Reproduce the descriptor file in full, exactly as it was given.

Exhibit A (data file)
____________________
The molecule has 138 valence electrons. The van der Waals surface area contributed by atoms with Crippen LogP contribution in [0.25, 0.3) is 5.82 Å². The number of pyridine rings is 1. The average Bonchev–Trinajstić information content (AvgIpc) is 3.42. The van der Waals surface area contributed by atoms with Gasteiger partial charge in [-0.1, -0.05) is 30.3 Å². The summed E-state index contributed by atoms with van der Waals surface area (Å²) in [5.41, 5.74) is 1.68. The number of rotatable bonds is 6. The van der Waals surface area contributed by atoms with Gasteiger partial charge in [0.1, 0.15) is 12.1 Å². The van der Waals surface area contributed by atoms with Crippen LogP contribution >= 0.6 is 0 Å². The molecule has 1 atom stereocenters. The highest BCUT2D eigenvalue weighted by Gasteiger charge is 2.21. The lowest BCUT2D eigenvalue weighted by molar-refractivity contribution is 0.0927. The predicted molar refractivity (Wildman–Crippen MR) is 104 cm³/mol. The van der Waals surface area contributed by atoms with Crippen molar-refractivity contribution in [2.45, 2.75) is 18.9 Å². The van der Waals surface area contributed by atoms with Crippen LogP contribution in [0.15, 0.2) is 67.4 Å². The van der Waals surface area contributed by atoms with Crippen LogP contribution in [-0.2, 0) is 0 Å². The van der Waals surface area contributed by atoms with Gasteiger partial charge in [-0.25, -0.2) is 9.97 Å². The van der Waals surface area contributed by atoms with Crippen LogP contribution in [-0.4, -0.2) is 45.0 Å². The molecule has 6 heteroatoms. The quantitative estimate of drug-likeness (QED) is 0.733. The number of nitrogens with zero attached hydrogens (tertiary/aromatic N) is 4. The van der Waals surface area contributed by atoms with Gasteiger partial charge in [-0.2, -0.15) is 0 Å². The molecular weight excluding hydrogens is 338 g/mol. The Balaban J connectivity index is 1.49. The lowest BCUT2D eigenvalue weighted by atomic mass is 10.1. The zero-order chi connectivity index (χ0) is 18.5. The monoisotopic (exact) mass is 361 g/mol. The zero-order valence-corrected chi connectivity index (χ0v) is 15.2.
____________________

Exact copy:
The molecule has 138 valence electrons. The van der Waals surface area contributed by atoms with Crippen LogP contribution in [0.25, 0.3) is 5.82 Å². The number of pyridine rings is 1. The average Bonchev–Trinajstić information content (AvgIpc) is 3.42. The van der Waals surface area contributed by atoms with Gasteiger partial charge in [-0.1, -0.05) is 30.3 Å². The summed E-state index contributed by atoms with van der Waals surface area (Å²) in [5.41, 5.74) is 1.68. The number of rotatable bonds is 6. The van der Waals surface area contributed by atoms with Gasteiger partial charge in [0.1, 0.15) is 12.1 Å². The van der Waals surface area contributed by atoms with Crippen LogP contribution >= 0.6 is 0 Å². The molecule has 1 atom stereocenters. The highest BCUT2D eigenvalue weighted by Gasteiger charge is 2.21. The lowest BCUT2D eigenvalue weighted by molar-refractivity contribution is 0.0927. The predicted molar refractivity (Wildman–Crippen MR) is 104 cm³/mol. The van der Waals surface area contributed by atoms with Crippen molar-refractivity contribution in [2.45, 2.75) is 18.9 Å². The van der Waals surface area contributed by atoms with Crippen LogP contribution in [0.15, 0.2) is 67.4 Å². The van der Waals surface area contributed by atoms with Crippen LogP contribution in [-0.2, 0) is 0 Å². The van der Waals surface area contributed by atoms with Gasteiger partial charge in [-0.25, -0.2) is 9.97 Å². The van der Waals surface area contributed by atoms with Crippen LogP contribution in [-0.4, -0.2) is 45.0 Å². The molecule has 6 heteroatoms. The quantitative estimate of drug-likeness (QED) is 0.733. The number of nitrogens with zero attached hydrogens (tertiary/aromatic N) is 4. The van der Waals surface area contributed by atoms with Gasteiger partial charge in [-0.2, -0.15) is 0 Å². The molecular weight excluding hydrogens is 338 g/mol. The Balaban J connectivity index is 1.49. The lowest BCUT2D eigenvalue weighted by atomic mass is 10.1. The zero-order chi connectivity index (χ0) is 18.5. The monoisotopic (exact) mass is 361 g/mol. The zero-order valence-corrected chi connectivity index (χ0v) is 15.2.